My rating: 3 of 5 stars
Many Thanks to Net Galley, SOURCEBOOKS Casablanca, and the author for a chance to read and review this book. All opinions are expressed voluntarily.
The Duke’s Princess Bride attracted my attention coz of 2 reasons, one Amalie Howard’s The Beast Of Beswick which I had read earlier was superb and second the blurb talking about an Indian princess was appealing. I hardly check reviews before I read a book, it was only after finishing the last page and writing this review that I thought to check if there are other people who felt the same as me. And lo and behold, there is quite a hullabaloo with the subjects being raised in this book.
Sorry, Ms. Howard, it says in your bio that you are an author with Indian and Middle Eastern origins and the dilemma that the heroine Sarani Rao counters in this book is understandable. Also, I loved the spicy and steamy romance but and this is a big BUT, I sincerely wish that the issue of color was kept to the minimum. When every other sentence talks about the color of the heroine, it begins to jar after a while. For a seemingly fair-minded and unprejudiced hero, Rhystan also thinks of people on the basis of their color. Despite the oft repeated matter of seeing beyond the beauty of the person, Sarani and Rhystan are completely absorbed with each other’s looks and the feeling it evokes.
As an Indian, I was thankful that the author characterizes Sarani as a warrior princess and has actually mentioned Jhansi Ki Rani. History in India is in fact peppered with such strong women who fought against so much during the British rule; and that’s where my other point of contention comes in. The issue of colonialism is totally glazed over which would have not been a complication if a major part of the story was not centered around it. I have read more than a dozen historical romances with officers in East India Company but none have left me with this irritable feeling.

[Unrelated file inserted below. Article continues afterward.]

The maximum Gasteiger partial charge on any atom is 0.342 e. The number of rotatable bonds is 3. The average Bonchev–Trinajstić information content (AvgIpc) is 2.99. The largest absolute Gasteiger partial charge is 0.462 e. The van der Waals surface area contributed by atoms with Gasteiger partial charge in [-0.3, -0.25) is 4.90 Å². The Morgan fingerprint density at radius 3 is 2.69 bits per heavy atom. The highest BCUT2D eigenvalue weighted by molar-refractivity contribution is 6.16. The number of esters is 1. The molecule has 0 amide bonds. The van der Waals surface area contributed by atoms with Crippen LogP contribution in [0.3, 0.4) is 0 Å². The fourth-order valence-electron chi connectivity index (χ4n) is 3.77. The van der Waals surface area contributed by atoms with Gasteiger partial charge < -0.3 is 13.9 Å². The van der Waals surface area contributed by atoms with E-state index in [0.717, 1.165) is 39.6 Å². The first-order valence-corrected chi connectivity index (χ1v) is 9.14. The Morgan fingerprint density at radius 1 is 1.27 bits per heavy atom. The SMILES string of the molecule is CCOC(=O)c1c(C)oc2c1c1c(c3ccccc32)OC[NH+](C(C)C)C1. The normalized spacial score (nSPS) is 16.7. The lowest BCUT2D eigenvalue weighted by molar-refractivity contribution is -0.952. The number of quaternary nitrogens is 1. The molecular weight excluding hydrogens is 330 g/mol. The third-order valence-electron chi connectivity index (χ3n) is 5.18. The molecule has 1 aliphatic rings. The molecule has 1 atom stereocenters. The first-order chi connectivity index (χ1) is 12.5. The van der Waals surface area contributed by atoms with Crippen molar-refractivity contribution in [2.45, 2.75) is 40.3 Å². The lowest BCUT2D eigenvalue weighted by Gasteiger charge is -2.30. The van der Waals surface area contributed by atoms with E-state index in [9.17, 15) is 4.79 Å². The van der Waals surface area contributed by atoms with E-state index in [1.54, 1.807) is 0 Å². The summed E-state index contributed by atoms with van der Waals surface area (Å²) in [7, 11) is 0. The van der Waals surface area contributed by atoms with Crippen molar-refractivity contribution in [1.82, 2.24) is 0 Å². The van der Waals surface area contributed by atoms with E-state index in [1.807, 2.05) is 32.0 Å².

If you are a fan of historical romances, please do not be put off with this review as in spite of the above mentioned concerns, the romance between Sarani and Rhystan is utterly delicious, the hot, hot chemistry and sexual tension oozing off the pages. I suggest that all readers read the book for the romance alone and not delve deep into the historical aspect of it which then wouldn’t dim one’s pleasure.
Born to an Indian maharaja, Princess Sarani Rao has it all: beauty, riches, and a crown. But with a British mother, her mixed blood makes her a pariah and a target. And when Sara’s father is murdered, her only hope of survival is to escape on the next ship out―captained by the boy she once loved…and spurned.
Captain Rhystan Huntley, the reluctant Duke of Embry, has a place in the English fleet, which he’s loathe to give up. But duty is calling him home, and this is his final voyage. Leave it to fate that the one woman he’s ever loved must escape India on his ship.